Hug your colleagues to skyrocket productivity

Basketball players do it all the time: patting teammates on the back and giving chest bumps, high fives and team huddles. And they do it for a reason. Researcher at the University of California, San Francisco Michael Kraus discovered that the more basketball players do this, the more successful they are. Both individually and as a team. ‘Touch enhances collaboration’, he concludes, after studying successful practitioners of this sport.

Through physical contact oxytocin is released. This so-called ‘cuddle hormone’ helps you to experience warmth and trust. A coherent sense of confidence and commitment lowers your blood pressure and lets the stress leave your body. Moreover, it leads to more energy and higher productivity. Your teammates and you not will only reap the harvest from this on the basketball court, but also at work.

Take for example the results of Farrelly Facilities and Engineering. The employees of this heating and air conditioning business reported good results on their daily morning hug ritual 15 years ago already. In the three years that they had been embracing each other on entry, productivity and profit had more than doubled.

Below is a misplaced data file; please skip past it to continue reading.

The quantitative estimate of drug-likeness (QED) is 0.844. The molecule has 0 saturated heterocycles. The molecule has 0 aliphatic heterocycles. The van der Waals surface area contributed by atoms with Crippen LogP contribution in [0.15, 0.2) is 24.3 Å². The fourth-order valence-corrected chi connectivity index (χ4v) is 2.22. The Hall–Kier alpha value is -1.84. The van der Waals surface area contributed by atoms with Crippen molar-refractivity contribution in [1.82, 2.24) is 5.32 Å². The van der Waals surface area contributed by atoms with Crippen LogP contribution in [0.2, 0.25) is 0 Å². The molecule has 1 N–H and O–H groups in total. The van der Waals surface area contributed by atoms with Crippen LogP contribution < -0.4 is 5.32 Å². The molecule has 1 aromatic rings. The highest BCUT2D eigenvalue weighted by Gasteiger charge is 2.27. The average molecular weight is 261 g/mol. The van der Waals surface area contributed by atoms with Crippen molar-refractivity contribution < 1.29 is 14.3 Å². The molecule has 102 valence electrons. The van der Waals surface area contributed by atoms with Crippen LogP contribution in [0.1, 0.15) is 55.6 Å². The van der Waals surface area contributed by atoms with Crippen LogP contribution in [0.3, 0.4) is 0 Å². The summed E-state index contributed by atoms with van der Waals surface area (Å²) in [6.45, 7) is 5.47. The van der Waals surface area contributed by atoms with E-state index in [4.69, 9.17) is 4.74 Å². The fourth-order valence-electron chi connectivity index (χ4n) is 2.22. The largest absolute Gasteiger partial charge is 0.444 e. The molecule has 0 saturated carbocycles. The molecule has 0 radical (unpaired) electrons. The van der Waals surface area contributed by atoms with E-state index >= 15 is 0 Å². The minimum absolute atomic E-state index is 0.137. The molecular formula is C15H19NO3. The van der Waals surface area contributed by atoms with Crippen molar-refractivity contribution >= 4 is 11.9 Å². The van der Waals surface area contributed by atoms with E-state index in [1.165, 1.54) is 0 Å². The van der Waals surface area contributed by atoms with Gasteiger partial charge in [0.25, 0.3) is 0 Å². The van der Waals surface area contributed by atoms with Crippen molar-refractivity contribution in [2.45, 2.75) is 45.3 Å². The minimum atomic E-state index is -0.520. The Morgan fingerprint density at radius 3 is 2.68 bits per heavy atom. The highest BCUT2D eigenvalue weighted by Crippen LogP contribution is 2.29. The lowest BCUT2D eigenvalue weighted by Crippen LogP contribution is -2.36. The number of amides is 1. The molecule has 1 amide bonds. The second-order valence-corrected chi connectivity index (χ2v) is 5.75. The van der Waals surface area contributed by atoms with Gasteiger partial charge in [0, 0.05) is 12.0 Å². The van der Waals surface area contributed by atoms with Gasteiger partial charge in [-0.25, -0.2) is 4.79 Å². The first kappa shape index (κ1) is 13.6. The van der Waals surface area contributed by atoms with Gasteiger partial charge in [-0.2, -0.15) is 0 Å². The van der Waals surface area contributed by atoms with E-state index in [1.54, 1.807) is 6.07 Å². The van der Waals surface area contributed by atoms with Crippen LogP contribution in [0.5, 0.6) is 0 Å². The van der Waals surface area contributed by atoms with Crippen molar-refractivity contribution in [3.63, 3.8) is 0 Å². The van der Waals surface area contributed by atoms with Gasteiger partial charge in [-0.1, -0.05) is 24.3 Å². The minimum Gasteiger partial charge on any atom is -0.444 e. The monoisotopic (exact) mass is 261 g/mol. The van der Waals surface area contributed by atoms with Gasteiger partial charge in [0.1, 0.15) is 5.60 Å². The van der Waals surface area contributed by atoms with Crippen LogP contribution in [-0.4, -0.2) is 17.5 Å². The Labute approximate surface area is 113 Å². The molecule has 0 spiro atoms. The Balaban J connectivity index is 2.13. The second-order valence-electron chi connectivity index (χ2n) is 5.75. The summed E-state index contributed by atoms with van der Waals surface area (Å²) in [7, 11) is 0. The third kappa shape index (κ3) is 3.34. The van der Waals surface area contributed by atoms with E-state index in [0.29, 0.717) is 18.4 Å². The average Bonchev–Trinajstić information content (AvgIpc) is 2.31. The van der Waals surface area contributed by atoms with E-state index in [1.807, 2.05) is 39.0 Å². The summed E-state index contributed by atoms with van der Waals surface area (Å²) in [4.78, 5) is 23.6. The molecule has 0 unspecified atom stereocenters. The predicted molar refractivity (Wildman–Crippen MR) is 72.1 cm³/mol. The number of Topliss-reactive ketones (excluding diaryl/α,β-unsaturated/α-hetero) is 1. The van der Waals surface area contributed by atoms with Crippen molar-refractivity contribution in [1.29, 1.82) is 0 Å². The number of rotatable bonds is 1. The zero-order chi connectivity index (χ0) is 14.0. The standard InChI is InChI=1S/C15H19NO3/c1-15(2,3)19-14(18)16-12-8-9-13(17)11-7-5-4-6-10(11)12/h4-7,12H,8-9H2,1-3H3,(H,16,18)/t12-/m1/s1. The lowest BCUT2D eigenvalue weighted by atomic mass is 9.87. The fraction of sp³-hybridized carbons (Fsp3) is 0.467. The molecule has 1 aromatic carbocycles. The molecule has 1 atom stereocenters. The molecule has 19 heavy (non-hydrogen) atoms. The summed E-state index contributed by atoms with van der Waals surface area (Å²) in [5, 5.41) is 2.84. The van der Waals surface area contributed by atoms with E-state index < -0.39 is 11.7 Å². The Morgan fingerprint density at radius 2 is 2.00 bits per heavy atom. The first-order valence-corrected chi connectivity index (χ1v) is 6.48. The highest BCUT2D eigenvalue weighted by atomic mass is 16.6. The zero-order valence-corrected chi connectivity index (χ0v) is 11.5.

Hugging in the workplace helps to create happier and more productive working environments and to reduce absenteeism.

Hug diet

Psychologist Barbara Fredrickson also did extensive research into the effects of hugging. She encourages you to go on a hug diet, because, she says, just as you need sufficient nutrients every day, you need a hug. Hugging creates positivity resonance (positive emotions, synchronicity in biochemistry and behavior between huggers, as well as the incentive to invest in each other’s well-being), which adds to a sense of unity and belonging. This brings out the best in you and the one you are cuddling. And because positivity is contagious, hence the people around you.

Also psychology professor Sheldon Cohen of Carnegie Mellon University thinks a hug diet is a good idea. Hugging is healthy, she says, and leads to less absenteeism at work: ‘A hug-a-day could keep the doctor away.’ That too is an effect of the oxytocin hormone release. This will give your immune system a boost, making you less susceptible to stress and the flu virus. Additionally, if you have been infected with the virus already, you will experience less severe symptoms.

Neuroscientist Paul Zak even recommends a minimum of eight hugs a day (pets count too :)) to make you happier and feel more connected, and to nurture relationships. And he’s not alone. Psychotherapist Virginia Satir famously said: ‘We need four hugs a day for survival. We need eight hugs a day for maintenance. We need twelve hugs a day for growth.’

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Posted in All News, Announcer Blogs, Denyse

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